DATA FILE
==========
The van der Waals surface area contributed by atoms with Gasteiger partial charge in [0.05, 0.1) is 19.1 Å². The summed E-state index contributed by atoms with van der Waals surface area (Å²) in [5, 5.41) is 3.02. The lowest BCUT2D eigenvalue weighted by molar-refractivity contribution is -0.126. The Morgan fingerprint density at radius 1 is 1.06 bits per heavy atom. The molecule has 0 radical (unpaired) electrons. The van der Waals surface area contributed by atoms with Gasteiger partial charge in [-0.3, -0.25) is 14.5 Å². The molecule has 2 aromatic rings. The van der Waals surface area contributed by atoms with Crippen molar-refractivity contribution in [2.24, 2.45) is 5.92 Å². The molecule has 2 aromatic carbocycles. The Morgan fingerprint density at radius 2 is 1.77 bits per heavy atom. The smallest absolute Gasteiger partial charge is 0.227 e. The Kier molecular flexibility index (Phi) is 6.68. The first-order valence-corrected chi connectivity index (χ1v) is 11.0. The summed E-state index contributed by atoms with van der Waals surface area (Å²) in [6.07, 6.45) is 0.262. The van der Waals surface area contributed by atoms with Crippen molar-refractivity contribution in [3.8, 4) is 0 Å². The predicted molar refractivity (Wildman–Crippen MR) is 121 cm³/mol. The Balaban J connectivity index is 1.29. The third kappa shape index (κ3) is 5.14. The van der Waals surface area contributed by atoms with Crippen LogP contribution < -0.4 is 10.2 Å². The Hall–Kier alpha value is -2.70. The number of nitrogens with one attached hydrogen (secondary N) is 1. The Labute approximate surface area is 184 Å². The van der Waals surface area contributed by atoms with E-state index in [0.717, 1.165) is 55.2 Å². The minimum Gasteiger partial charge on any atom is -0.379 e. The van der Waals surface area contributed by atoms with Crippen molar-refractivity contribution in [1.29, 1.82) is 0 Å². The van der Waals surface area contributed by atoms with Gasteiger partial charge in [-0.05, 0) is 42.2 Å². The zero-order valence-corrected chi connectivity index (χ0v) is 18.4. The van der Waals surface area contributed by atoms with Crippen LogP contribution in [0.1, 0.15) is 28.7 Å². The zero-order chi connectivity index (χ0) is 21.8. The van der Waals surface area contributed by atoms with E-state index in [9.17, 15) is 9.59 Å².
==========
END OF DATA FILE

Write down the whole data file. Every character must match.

The van der Waals surface area contributed by atoms with Gasteiger partial charge in [0.05, 0.1) is 19.1 Å². The summed E-state index contributed by atoms with van der Waals surface area (Å²) in [5, 5.41) is 3.02. The lowest BCUT2D eigenvalue weighted by molar-refractivity contribution is -0.126. The Morgan fingerprint density at radius 1 is 1.06 bits per heavy atom. The molecule has 0 radical (unpaired) electrons. The van der Waals surface area contributed by atoms with Gasteiger partial charge in [-0.3, -0.25) is 14.5 Å². The molecule has 2 aromatic rings. The van der Waals surface area contributed by atoms with Crippen molar-refractivity contribution in [2.24, 2.45) is 5.92 Å². The molecule has 2 aromatic carbocycles. The Morgan fingerprint density at radius 2 is 1.77 bits per heavy atom. The smallest absolute Gasteiger partial charge is 0.227 e. The Kier molecular flexibility index (Phi) is 6.68. The first-order valence-corrected chi connectivity index (χ1v) is 11.0. The summed E-state index contributed by atoms with van der Waals surface area (Å²) in [6.07, 6.45) is 0.262. The van der Waals surface area contributed by atoms with Crippen molar-refractivity contribution in [3.8, 4) is 0 Å². The predicted molar refractivity (Wildman–Crippen MR) is 121 cm³/mol. The Balaban J connectivity index is 1.29. The third kappa shape index (κ3) is 5.14. The van der Waals surface area contributed by atoms with Crippen LogP contribution < -0.4 is 10.2 Å². The Hall–Kier alpha value is -2.70. The number of nitrogens with one attached hydrogen (secondary N) is 1. The Labute approximate surface area is 184 Å². The van der Waals surface area contributed by atoms with E-state index in [0.717, 1.165) is 55.2 Å². The minimum Gasteiger partial charge on any atom is -0.379 e. The van der Waals surface area contributed by atoms with Crippen molar-refractivity contribution in [1.29, 1.82) is 0 Å². The van der Waals surface area contributed by atoms with Gasteiger partial charge in [-0.05, 0) is 42.2 Å². The zero-order valence-corrected chi connectivity index (χ0v) is 18.4. The van der Waals surface area contributed by atoms with Crippen LogP contribution in [0.1, 0.15) is 28.7 Å². The zero-order chi connectivity index (χ0) is 21.8. The van der Waals surface area contributed by atoms with E-state index in [9.17, 15) is 9.59 Å².